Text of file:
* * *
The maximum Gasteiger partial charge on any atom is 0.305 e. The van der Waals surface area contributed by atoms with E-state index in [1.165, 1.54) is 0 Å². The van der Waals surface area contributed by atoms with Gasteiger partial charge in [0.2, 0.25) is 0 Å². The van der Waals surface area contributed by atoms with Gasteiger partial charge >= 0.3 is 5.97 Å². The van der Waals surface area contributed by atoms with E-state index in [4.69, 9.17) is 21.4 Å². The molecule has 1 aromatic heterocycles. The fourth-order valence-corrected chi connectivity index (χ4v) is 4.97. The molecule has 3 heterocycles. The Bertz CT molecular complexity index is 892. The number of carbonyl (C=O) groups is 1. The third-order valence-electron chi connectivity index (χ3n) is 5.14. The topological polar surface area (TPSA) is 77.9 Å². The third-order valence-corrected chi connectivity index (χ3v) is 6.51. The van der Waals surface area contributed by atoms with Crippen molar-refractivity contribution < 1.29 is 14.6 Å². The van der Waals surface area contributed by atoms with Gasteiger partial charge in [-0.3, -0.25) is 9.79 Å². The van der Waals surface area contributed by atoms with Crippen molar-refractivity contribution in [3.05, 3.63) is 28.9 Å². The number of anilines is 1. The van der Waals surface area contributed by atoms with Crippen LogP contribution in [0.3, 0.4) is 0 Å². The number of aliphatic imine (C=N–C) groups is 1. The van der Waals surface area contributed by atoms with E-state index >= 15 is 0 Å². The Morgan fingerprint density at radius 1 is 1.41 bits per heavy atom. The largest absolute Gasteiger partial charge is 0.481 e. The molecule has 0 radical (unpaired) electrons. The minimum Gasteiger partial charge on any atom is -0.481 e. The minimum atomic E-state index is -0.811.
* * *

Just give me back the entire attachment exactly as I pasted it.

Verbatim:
The maximum Gasteiger partial charge on any atom is 0.305 e. The van der Waals surface area contributed by atoms with E-state index in [1.165, 1.54) is 0 Å². The van der Waals surface area contributed by atoms with Gasteiger partial charge in [0.2, 0.25) is 0 Å². The van der Waals surface area contributed by atoms with Gasteiger partial charge >= 0.3 is 5.97 Å². The van der Waals surface area contributed by atoms with E-state index in [4.69, 9.17) is 21.4 Å². The molecule has 1 aromatic heterocycles. The fourth-order valence-corrected chi connectivity index (χ4v) is 4.97. The molecule has 3 heterocycles. The Bertz CT molecular complexity index is 892. The number of carbonyl (C=O) groups is 1. The third-order valence-electron chi connectivity index (χ3n) is 5.14. The topological polar surface area (TPSA) is 77.9 Å². The third-order valence-corrected chi connectivity index (χ3v) is 6.51. The van der Waals surface area contributed by atoms with Crippen molar-refractivity contribution < 1.29 is 14.6 Å². The van der Waals surface area contributed by atoms with Gasteiger partial charge in [-0.3, -0.25) is 9.79 Å². The van der Waals surface area contributed by atoms with Crippen molar-refractivity contribution in [3.05, 3.63) is 28.9 Å². The number of anilines is 1. The van der Waals surface area contributed by atoms with Crippen LogP contribution in [0.3, 0.4) is 0 Å². The number of aliphatic imine (C=N–C) groups is 1. The van der Waals surface area contributed by atoms with E-state index >= 15 is 0 Å². The Morgan fingerprint density at radius 1 is 1.41 bits per heavy atom. The largest absolute Gasteiger partial charge is 0.481 e. The molecule has 0 radical (unpaired) electrons. The minimum Gasteiger partial charge on any atom is -0.481 e. The minimum atomic E-state index is -0.811.